I wanted to say to those New Yorkers, in the time allotted to me, that there were people around me, out there in the dark. Up and down the Mall there were clusters of people, hunkered down in their sleeping bags; under their blankets and their coats; the lights strung up on the barrier fences providing enough illumination for them to see one another in the dark. That early morning, sitting outside of a broadcasting tent with Buckingham Palace behind me, I thought about those on the Mall. And how young many of them were.

One of the people working with us guests for CNN told me that she looked along the Mall for “my Kiwis”. And they were there, proud and happy to be there. They, too, were part of the subtle weaving, woven by the presence of the new king.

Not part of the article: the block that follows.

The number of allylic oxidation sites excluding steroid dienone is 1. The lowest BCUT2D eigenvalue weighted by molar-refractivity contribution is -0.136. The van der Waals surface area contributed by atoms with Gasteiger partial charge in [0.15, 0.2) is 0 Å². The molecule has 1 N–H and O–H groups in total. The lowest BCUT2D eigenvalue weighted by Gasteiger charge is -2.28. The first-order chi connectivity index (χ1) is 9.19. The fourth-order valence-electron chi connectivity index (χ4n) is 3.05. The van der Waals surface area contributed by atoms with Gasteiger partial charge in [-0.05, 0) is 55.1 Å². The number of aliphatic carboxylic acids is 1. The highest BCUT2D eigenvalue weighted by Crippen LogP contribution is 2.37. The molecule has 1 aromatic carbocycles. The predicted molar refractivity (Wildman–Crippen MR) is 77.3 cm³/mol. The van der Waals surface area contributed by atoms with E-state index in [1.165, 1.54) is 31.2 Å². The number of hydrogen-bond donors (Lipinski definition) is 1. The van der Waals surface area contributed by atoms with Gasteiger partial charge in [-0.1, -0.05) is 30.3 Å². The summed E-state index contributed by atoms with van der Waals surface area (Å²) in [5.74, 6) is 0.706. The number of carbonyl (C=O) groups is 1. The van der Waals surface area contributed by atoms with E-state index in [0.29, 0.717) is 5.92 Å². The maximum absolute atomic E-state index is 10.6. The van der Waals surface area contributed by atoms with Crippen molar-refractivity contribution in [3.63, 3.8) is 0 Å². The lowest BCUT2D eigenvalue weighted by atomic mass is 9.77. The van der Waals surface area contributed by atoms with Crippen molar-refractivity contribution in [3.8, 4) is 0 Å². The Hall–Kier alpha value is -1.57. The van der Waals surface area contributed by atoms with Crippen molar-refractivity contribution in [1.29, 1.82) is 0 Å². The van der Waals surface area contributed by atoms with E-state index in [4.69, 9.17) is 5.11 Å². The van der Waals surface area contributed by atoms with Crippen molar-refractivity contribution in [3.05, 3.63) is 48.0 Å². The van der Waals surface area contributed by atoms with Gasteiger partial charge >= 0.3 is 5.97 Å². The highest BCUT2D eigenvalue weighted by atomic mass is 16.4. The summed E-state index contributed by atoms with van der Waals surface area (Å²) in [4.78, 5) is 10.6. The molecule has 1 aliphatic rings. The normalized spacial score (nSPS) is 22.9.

Someone tweeted to me asking what I thought of the “illegal arrests”. He was referring to the protesters demanding a Republic. At two in the morning, moving along the road to the broadcast tents, looking up from time to time at the fuzzy full moon shining behind the palace, it was hard to imagine a demonstration against the new King. Not because he should not be demonstrated against; not that it wasn’t something many people wanted – the abolition of the monarchy – but because that subtle weaving which is the British monarchy was clearly dominant on the day. By custom, by design, say what you will. But it was there. And it ruled.

But the nations of the Commonwealth will gradually unlink themselves from a monarch.